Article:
Jack Dolan,73, and a stable of helpers and instructors offer the rare course that includes the vital element of live fire under carefully controlled field situations. 

On Saturday, they tested the students and their ability to walk through the field with loaded shotguns to see how they would react to real chukars that flushed in unpredictable directions. The students had to decide in an instant whether to shoot, or not,  while swinging on a flying bird.

  • Would you want to hunt with a student who'd never shot  a firearm in a field situation? 
  • Would you want a heart bypass by a surgeon who'd never dealt with the variables of hemorrhage in a living creature?

Here's a tip of the hat to the crew that's been going the extra mile for hunter safety for 23 years.

Scoot-n-shoot turkey hunting raises issues of ethics, safety

HUNTING — Promotion of a controversial turkey hunting technique that involves hiding or sneaking behind a fanned out gobbler decoy has caught my attention this season.

As you can see in the video above by Mojo Outdoors, this "scoot-n-shoot" method, also known as "fanning," poses major issues with hunter safety as well as ethics.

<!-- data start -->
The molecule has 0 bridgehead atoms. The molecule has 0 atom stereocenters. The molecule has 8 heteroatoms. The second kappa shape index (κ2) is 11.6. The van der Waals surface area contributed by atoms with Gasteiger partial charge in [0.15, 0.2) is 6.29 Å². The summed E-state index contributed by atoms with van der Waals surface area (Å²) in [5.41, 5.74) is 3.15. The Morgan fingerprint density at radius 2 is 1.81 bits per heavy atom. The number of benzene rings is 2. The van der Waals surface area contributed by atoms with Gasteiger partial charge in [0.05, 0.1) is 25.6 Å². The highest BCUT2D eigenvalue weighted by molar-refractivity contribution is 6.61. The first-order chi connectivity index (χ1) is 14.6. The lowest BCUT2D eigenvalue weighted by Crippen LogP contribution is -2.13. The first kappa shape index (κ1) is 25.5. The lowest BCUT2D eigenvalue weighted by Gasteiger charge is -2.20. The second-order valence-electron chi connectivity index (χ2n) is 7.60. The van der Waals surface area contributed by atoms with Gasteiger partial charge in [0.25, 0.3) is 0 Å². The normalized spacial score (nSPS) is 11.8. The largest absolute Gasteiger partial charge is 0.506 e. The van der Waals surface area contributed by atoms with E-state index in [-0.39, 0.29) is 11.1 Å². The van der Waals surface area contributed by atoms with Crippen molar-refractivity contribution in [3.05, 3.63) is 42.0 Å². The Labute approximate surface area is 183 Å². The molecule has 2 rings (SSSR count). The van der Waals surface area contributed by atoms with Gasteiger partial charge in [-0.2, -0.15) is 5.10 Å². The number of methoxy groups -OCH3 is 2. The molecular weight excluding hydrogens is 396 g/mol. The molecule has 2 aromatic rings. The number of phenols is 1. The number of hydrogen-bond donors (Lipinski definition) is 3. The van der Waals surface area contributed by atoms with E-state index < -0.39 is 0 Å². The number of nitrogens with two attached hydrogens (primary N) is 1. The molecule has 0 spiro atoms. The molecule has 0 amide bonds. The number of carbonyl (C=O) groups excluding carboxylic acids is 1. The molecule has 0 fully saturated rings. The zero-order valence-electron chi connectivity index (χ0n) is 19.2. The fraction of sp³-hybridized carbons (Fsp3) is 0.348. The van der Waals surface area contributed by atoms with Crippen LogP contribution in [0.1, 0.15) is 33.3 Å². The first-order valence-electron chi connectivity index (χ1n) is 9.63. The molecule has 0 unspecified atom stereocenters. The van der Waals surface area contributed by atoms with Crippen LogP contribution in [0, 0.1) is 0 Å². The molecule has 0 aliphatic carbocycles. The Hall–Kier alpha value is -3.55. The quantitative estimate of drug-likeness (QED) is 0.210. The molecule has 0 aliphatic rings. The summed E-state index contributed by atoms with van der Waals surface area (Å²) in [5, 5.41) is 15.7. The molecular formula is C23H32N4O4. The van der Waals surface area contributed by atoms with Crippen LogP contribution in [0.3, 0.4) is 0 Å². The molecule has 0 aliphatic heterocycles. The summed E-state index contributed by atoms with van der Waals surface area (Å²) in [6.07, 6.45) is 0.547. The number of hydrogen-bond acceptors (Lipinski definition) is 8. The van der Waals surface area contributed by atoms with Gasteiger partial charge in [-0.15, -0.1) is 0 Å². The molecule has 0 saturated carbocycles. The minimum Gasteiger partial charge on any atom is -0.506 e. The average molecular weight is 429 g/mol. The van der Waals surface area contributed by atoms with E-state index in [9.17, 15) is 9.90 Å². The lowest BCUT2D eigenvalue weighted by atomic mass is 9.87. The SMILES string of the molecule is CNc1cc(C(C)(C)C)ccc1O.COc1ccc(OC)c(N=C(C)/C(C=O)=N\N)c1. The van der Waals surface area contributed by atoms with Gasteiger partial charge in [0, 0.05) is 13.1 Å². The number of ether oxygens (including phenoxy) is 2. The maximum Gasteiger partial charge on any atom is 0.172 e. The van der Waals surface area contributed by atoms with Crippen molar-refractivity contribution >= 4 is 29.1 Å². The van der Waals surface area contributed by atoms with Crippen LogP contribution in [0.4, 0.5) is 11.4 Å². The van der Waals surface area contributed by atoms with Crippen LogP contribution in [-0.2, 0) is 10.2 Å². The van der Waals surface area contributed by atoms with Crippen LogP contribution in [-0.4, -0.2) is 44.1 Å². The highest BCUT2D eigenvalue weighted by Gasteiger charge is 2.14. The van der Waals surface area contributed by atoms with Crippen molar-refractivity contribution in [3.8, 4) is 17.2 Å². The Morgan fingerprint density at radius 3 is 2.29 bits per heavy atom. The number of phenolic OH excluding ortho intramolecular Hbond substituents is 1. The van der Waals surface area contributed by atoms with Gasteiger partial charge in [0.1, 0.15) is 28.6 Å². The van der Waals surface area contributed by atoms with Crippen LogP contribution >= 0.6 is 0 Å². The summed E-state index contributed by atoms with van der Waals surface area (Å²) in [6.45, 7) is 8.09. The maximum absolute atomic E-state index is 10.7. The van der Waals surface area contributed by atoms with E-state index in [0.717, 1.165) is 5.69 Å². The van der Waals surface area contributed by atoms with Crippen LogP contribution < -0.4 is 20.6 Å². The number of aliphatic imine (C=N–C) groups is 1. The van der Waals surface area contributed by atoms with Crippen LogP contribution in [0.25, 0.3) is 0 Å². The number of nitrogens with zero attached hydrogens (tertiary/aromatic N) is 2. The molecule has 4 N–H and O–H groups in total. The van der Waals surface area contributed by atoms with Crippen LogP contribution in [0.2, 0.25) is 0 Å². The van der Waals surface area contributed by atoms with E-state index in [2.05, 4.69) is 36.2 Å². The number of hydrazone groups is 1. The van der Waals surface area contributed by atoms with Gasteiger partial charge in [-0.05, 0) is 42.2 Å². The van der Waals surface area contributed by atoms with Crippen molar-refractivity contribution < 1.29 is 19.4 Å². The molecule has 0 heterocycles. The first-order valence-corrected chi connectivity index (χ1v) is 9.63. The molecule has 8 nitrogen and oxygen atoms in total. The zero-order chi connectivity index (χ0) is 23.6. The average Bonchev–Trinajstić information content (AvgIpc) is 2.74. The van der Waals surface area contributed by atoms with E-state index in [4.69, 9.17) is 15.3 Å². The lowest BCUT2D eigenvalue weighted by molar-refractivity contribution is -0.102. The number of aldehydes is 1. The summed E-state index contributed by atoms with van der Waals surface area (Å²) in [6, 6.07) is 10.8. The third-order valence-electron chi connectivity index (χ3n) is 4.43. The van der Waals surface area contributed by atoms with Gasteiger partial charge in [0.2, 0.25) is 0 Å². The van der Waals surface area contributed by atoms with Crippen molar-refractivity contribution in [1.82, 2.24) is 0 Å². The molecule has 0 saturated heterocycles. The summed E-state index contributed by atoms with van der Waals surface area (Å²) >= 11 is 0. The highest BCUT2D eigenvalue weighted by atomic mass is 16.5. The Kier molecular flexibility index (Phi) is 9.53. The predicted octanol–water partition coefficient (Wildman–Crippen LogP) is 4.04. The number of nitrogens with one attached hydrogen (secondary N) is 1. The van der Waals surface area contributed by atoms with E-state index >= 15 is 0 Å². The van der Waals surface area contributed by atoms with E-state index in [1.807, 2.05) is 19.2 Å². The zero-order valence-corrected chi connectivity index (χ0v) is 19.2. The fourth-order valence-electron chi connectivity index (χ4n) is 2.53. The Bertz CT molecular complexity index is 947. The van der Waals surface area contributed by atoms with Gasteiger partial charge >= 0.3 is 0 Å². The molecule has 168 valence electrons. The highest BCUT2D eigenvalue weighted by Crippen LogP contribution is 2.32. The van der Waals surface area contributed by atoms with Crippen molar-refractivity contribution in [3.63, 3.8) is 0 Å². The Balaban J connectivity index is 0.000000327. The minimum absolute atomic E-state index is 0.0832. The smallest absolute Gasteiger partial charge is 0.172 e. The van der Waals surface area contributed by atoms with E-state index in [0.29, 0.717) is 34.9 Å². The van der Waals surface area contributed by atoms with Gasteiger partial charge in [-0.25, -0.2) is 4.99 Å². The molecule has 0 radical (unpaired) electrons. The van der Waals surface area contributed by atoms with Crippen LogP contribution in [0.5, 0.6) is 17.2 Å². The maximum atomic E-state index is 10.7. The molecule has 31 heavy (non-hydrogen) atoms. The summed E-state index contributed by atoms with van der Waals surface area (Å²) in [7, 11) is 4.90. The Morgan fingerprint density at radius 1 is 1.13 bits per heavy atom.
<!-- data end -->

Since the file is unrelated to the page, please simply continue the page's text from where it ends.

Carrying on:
In today's Outdoors column I write about on these tactics, featuring the viewpoint of five experts in the field, from the International Hunter Education Association to the National Wild Turkey Federation.

Check out the video first and then the reactions from the experts. Then let me know what YOU think.

Should the state enact a rule that prohibits a hunter from being closer than 5 or 10 feet from a turkey decoy while in the act of hunting?

  • To show how the basics of hunter education are deteriorating behind this mentality, the photo with this post shows TV crews and men who call themselves turkey hunting experts setting up an outdoors show filming featuring Miss Kansas shooting from behind a gobbler decoy.

Beat the rush: hunter education classes have openings

HUNTING — Spring and summer are the best times to get youths enrolled in hunter education courses that are pre-requisites for obtaining a hunting license.

Idaho reports openings are available in upcoming classes, unlike fall, when procrastinators vie for limited space in crowded classes.

Check on available classes in your areas online:

Sad story about dads taking daughters hunting